So, in this acting, there is an unselfconsciousness. You are not driven by an egoic need to make a difference. You do not parade yourself, like someone on a stage performing to be seen and receive applause. You are not performing at all. You and the doing or so one you cannot perform. You move about more like the wind. Persons may not notice the difference you make, for you are so subtle about it.
You are a gentle breeze caressing the house, not a roaring wind tearing shingles off the roof. Your movements are a whisper; you do not need to stomp around to be noticed. Yet, the whisper is like the roar of a lion. Your whole being has become sensitive and quiet, so much so, you are powerful, though not obviously so. That you are not so obvious means you are purely powerful.
What you do not do is live by complaint. To you, that is absurd, is useless. There is too much to celebrate. You may even celebrate eating a cheese sandwich daily for lunch. If you do, you know how to appreciate that cheese sandwich. It is only a chess sandwich. But you know it is, also, a revelation. Or you may make another kind of sandwich. It matters but does not - not to you. Either way, with wisdom, has arisen not only compassion but gratitude.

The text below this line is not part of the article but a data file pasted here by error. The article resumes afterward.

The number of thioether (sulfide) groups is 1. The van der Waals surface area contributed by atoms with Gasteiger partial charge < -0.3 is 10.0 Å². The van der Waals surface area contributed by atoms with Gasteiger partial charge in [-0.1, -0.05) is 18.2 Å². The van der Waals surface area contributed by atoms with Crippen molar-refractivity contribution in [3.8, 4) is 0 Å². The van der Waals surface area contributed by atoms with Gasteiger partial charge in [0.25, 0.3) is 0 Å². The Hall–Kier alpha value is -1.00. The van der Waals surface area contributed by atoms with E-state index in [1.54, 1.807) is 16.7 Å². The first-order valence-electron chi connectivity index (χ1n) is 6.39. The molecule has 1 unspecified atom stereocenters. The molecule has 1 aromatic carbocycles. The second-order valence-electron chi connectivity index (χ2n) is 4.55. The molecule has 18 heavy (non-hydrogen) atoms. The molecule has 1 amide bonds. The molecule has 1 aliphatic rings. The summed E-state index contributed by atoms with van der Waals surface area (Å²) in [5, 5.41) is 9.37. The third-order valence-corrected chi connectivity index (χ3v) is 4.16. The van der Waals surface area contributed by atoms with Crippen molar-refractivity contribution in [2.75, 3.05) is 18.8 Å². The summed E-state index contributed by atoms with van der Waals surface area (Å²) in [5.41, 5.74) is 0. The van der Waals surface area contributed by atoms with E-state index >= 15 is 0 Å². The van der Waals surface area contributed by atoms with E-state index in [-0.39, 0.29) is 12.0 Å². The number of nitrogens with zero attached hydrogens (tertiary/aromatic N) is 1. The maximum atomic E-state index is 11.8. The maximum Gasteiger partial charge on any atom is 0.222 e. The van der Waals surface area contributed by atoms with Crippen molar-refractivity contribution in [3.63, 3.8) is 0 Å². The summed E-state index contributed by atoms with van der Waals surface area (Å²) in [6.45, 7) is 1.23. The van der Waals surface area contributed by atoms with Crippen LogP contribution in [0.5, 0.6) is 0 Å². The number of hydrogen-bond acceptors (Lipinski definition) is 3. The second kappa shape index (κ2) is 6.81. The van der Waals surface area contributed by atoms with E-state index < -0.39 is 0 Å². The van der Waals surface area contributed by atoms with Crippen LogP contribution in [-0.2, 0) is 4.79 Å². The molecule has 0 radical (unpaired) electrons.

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Seeing life as life is, not through the veil of seeing what appears to be its absurdities and problems, how can you not be thankful for it? The doing arising from wisdom includes something happening in the heart - like love, awe, gratitude - that eyes will never see, yet they are no less action arising from what one has come to see. Gratitude is, see, a doing, too. As to worship, your unspoken thanksgiving would be as profitable as your exclamations of praise. Do not underestimate not-doing and silence as profound ways of doing and speaking.
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*©Brian K. Wilcox, 2021.
*Brian's book, An Ache for Union: Poems on Oneness with God through Love, can be ordered through major online booksellers or the publisher AuthorHouse.